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Online Shopping Sends Ocado Group PLC and Wm. Morrison Supermarkets plc Soaring

Morrisons (LSE: MRW) has been the sickest of the supermarkets over the past 12 months, with its shares down 46% by late October. Part of the reason was its dreadfully late entry into the online shopping market, years after Tesco had pioneered it and Asda had taken it up in strength.

Over the same period, Ocado (LSE: OCDO), the operator of Morrisons’ online business, saw its shares slide by 44%. But in the past month, Morrisons shares have put in a 20% recovery to 180p, and Ocado has stormed back by 40% to 321p.

Back on track?

Ocado itself has had a rocky ride, but its shares are now trading comfortably above their flotation price. So what’s behind the turnaround?

Morrisons’ Q3 update announced “continued progress on the three year plan“. With total sales (excluding fuel) down 3.6% in the quarter, things were still slipping — but more slowly. Like-for-like sales were down 6.3%, pretty much as expected, but online shopping made a positive contribution of 0.7%.

The company also reckons its Match & More points card, which is the only one so far to price match against Lidl and Aldi, is proving popular — although it sounds fiendishly complicated to me.

Strong sales

Meanwhile, Ocado’s third quarter brought in a 22.5% rise in total sales to £231.9m, with average orders per week up 17.4% to 163,000, with the firm saying its “business with Morrisons continues to successfully scale with demand“. Ocado also opened its Sizzle.co.uk specialist kitchen and dining site in August.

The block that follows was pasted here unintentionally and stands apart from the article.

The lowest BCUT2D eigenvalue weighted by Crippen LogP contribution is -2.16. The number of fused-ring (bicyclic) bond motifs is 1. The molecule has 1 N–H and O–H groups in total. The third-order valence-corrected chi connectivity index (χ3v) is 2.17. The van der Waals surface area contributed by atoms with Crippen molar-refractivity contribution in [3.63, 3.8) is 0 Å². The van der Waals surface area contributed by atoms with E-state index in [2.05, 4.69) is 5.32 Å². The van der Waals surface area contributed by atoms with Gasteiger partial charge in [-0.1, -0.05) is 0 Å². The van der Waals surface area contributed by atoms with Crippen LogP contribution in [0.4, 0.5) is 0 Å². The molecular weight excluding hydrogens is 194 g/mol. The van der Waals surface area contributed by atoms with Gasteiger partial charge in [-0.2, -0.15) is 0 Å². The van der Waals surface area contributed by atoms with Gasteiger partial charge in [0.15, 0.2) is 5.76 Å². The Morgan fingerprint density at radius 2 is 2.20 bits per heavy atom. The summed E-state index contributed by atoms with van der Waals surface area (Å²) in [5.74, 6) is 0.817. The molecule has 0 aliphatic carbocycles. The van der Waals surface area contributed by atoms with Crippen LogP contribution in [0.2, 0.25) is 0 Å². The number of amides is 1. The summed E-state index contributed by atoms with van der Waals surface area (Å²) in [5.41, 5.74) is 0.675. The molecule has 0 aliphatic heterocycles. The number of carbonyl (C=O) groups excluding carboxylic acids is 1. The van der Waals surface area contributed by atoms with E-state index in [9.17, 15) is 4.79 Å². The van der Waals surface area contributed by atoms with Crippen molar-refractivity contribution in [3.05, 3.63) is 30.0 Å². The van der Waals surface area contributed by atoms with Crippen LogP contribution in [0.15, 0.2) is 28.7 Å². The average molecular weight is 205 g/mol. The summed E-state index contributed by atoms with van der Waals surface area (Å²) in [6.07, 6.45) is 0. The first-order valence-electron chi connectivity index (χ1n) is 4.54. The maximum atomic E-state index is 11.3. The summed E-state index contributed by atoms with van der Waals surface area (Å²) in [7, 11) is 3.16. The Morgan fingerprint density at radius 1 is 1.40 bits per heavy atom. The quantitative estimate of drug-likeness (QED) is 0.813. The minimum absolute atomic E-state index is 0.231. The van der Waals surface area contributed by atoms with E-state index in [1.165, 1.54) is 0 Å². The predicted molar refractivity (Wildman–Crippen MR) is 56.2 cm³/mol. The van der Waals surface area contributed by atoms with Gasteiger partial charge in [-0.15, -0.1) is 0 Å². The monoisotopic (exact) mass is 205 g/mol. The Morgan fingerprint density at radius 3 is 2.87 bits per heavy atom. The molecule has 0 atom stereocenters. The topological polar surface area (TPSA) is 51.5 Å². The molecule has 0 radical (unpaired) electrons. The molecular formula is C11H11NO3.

Ocado looks on course to record its first annual profit for the year ending 30 November. It’ll be around 2p per share if analysts have it right, but there’s a doubling to 4p penciled in for 2015. Fundamentals don’t mean much right now, so an investment today must be pinned on sales volumes continuing to rise strongly.

Back at Morrisons, despite the last year’s price fall, the shares are still on a forward P/E of 14.6 for January 2015, dropping to 13 for the following year, simply because EPS is expected to halve. With analysts still holding out for barely covered dividends of 6.7% and 5.6% this year and next, there’s clearly a lot of faith in Morrisons’ recovery.

A nice pair?

For me, I’m not sure what the attraction is and I don’t quite see where Morrisons fits in the sector — perhaps it’s trying to position itself as a full-service competitor to Tesco, but at Lidl prices? But it is starting to look like the Ocado/Morrisons connection could be a winning one.

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Alan Oscroft has no position in any shares mentioned. The Motley Fool UK has no position in any of the shares mentioned. We Fools don't all hold the same opinions, but we all believe that considering a diverse range of insights makes us better investors.